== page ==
MLB’s civil case against Biogenesis and others is still proceeding. One of the others is interesting.

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Part of MLB’s deal with Anthony Bosch is that the league will dismiss the lawsuit it filed against him. It hasn’t done that yet. Which isn’t terribly surprising as MLB is still probably wanting to ensure continued cooperation from him and to ensure that they get something of value from him. The court likely won’t make the league do anything until various deadlines approach that require its attention.

But there are other defendants besides Bosch. One of them is his former colleague who is alleged by MLB to have also given players PEDs. His name is Carlos Acevedo and just this afternoon his latest request to have the lawsuit against him dismissed was denied, so he’s still in MLB’s crosshairs.

Acevedo is an interesting character here. I presume his defense — in addition to some statute of limitations grounds mentioned in the linked article — will be that he had nothing to do with Biogenesis. Which may be technically true. However, Acevedo and Bosch were partners in a predecessor anti-aging clinic before they had a falling out and went their separate ways. And it wasn’t too terribly long ago that this happened. The third partner in that clinic, a guy named Xavier Romero, left with Acevedo. He told the New York Times a couple of months ago that (a) he didn’t do anything with athletes; and (b) Bosch was a wreck and that he was surprised that he’d be able to lure baseball players as clients. The article also noted that Acevedo had a good reputation in the anti-aging community and worked with solid medical companies in the past.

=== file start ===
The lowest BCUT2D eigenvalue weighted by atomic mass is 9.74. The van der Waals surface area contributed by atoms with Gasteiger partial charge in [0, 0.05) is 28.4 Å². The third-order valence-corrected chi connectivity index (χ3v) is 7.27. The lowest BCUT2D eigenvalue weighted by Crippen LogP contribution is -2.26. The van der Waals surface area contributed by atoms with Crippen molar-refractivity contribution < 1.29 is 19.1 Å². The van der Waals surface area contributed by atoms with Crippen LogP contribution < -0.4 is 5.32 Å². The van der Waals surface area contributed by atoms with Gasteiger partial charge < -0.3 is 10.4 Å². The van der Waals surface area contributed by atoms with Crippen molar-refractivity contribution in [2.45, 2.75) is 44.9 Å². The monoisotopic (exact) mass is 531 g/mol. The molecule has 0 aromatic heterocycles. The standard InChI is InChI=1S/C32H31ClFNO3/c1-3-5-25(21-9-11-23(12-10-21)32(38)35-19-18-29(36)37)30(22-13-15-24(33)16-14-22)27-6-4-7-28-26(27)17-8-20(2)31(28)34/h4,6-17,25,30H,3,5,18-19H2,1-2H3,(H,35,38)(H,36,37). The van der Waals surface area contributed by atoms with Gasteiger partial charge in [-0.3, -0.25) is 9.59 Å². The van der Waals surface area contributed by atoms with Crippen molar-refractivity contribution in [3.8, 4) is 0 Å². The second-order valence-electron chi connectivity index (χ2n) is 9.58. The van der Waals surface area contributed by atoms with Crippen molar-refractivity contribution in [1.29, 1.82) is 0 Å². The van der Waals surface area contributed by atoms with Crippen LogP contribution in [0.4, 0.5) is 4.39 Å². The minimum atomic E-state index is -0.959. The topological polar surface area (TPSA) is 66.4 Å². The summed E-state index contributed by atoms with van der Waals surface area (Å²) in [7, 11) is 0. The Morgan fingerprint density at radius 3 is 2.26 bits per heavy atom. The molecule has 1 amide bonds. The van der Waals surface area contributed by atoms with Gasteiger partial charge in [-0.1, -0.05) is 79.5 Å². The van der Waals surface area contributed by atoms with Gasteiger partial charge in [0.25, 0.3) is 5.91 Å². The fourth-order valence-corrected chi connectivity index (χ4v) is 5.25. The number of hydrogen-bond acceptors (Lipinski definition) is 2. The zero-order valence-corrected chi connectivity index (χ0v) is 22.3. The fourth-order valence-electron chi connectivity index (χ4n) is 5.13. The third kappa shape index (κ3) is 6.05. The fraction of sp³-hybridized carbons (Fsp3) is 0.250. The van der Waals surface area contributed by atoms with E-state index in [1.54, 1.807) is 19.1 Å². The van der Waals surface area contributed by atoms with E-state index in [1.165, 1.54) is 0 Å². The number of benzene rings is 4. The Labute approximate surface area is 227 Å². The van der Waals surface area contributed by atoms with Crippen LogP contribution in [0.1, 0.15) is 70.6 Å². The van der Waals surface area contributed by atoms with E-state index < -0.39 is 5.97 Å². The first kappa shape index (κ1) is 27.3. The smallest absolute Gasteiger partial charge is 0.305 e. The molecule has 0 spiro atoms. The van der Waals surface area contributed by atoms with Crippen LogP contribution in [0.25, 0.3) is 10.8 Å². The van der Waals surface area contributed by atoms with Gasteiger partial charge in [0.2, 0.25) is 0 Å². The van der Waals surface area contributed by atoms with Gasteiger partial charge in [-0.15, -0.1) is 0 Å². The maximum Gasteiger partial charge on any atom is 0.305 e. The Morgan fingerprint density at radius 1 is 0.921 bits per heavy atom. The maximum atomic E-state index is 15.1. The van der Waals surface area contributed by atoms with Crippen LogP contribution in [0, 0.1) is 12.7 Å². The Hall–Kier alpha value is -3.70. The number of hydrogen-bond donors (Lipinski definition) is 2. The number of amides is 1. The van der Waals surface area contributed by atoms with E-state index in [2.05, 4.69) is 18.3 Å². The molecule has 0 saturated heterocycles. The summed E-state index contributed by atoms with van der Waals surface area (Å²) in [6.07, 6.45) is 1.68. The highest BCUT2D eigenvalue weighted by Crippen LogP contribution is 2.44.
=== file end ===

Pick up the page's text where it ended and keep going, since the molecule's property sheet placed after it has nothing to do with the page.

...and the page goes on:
Which makes me wonder about Major League Baseball’s interest in Acevedo. Do they think that he was a source of PEDs to players? If so, you’d think he’d be a better target for cooperation than Bosch, given his apparently more august standing in the world, his greater ability (in Romano’s view, one presumes) to lure high profile clients; and, by extension, his fewer credibility problems. On the other hand, if they don’t think he was involved, this lawsuit, with respect to Acevedo anyway, stinks to high heavens.

While I disagreed with Major League Baseball’s lawsuit when it was filed and still believe it’s the weakest legal sauce imaginable, I don’t think MLB is in the business of harassing truly innocent parties, which is what they’d be doing here if Acevedo didn’t have some sort of involvement in providing drugs to players. Which makes me think that maybe they’re trying to do with Acevedo what they did with Bosch: flip him and get him to talk about players’ drug use. Which suggests that either MLB doesn’t think that it yet has the goods or that it’s being extremely deliberate as it builds its case.

If they do have the goods on the players, though, you’d think they’d quit pursuing Acevedo, right?

Jason Kipnis placed on 10-day disabled list with strained hamstring

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The Indians announced on Wednesday that second baseman Jason Kipnis has been placed on the 10-day disabled list with a strained right hamstring. Infielder Erik Gonzalez was called up from Triple-A Columbus.

Kipnis, 30, has been bothered by the hamstring for the last two months. He had to be pulled from Tuesday’s game with renewed tightness. The veteran is hitting .228/.285/.409 with 11 home runs and 30 RBI in 335 plate appearances on the season.

Gonzalez, 25, has a .263/.272/.400 triple-slash line in 82 PA in the majors this season. He provides versatility for the Indians as he’s played second base, third base, shortstop, and both corner outfield positions as a member of the Tribe.

Jackie Bradley Jr. goes on the disabled list with a sprained thumb

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The Red Sox placed outfielder Jackie Bradley Jr. on the 10-day disabled list with a sprained thumb this afternoon.

Bradley’s left thumb got bent back awkwardly as he slid into home plate on Tuesday night in Cleveland. X-rays came back negative, but an MRI taken Wednesday morning in Boston revealed the sprain. It’s unclear at this point how long he might be sidelined.

Bradley is hitting .262/.343/.432 with 14 homers and 54 runs batted in on the season. Andrew Benintendi is likely to take over in center field for Bradley, with Chris Young and Brock Holt sharing time in left.